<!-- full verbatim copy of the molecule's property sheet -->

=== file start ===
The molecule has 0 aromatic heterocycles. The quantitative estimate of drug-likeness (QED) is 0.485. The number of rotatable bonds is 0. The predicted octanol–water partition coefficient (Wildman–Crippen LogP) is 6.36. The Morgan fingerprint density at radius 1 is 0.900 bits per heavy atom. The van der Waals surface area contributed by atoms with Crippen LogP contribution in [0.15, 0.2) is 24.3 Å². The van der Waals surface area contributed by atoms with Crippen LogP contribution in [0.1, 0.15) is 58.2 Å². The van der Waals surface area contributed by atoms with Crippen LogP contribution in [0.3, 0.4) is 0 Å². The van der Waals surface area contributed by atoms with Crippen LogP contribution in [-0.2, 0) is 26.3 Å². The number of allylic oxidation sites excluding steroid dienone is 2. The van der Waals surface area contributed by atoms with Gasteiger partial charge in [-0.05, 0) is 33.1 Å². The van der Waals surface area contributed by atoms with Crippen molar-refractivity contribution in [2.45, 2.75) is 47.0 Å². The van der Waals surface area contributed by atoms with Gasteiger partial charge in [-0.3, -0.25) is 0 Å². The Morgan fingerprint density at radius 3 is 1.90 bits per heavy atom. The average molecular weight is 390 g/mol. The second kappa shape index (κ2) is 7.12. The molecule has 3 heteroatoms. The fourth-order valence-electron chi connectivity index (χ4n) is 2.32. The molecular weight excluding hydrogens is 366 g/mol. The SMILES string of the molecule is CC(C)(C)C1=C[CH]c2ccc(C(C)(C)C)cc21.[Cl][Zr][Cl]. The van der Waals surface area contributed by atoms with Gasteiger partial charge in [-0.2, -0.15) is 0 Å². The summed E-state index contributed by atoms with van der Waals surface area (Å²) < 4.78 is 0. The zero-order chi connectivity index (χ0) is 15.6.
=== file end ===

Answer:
The molecule has 0 aromatic heterocycles. The quantitative estimate of drug-likeness (QED) is 0.485. The number of rotatable bonds is 0. The predicted octanol–water partition coefficient (Wildman–Crippen LogP) is 6.36. The Morgan fingerprint density at radius 1 is 0.900 bits per heavy atom. The van der Waals surface area contributed by atoms with Crippen LogP contribution in [0.15, 0.2) is 24.3 Å². The van der Waals surface area contributed by atoms with Crippen LogP contribution in [0.1, 0.15) is 58.2 Å². The van der Waals surface area contributed by atoms with Crippen LogP contribution in [0.3, 0.4) is 0 Å². The van der Waals surface area contributed by atoms with Crippen LogP contribution in [-0.2, 0) is 26.3 Å². The number of allylic oxidation sites excluding steroid dienone is 2. The van der Waals surface area contributed by atoms with Gasteiger partial charge in [-0.05, 0) is 33.1 Å². The van der Waals surface area contributed by atoms with Crippen molar-refractivity contribution in [2.45, 2.75) is 47.0 Å². The van der Waals surface area contributed by atoms with Gasteiger partial charge in [-0.3, -0.25) is 0 Å². The Morgan fingerprint density at radius 3 is 1.90 bits per heavy atom. The average molecular weight is 390 g/mol. The second kappa shape index (κ2) is 7.12. The molecule has 3 heteroatoms. The fourth-order valence-electron chi connectivity index (χ4n) is 2.32. The molecular weight excluding hydrogens is 366 g/mol. The SMILES string of the molecule is CC(C)(C)C1=C[CH]c2ccc(C(C)(C)C)cc21.[Cl][Zr][Cl]. The van der Waals surface area contributed by atoms with Gasteiger partial charge in [-0.2, -0.15) is 0 Å². The summed E-state index contributed by atoms with van der Waals surface area (Å²) < 4.78 is 0. The zero-order chi connectivity index (χ0) is 15.6.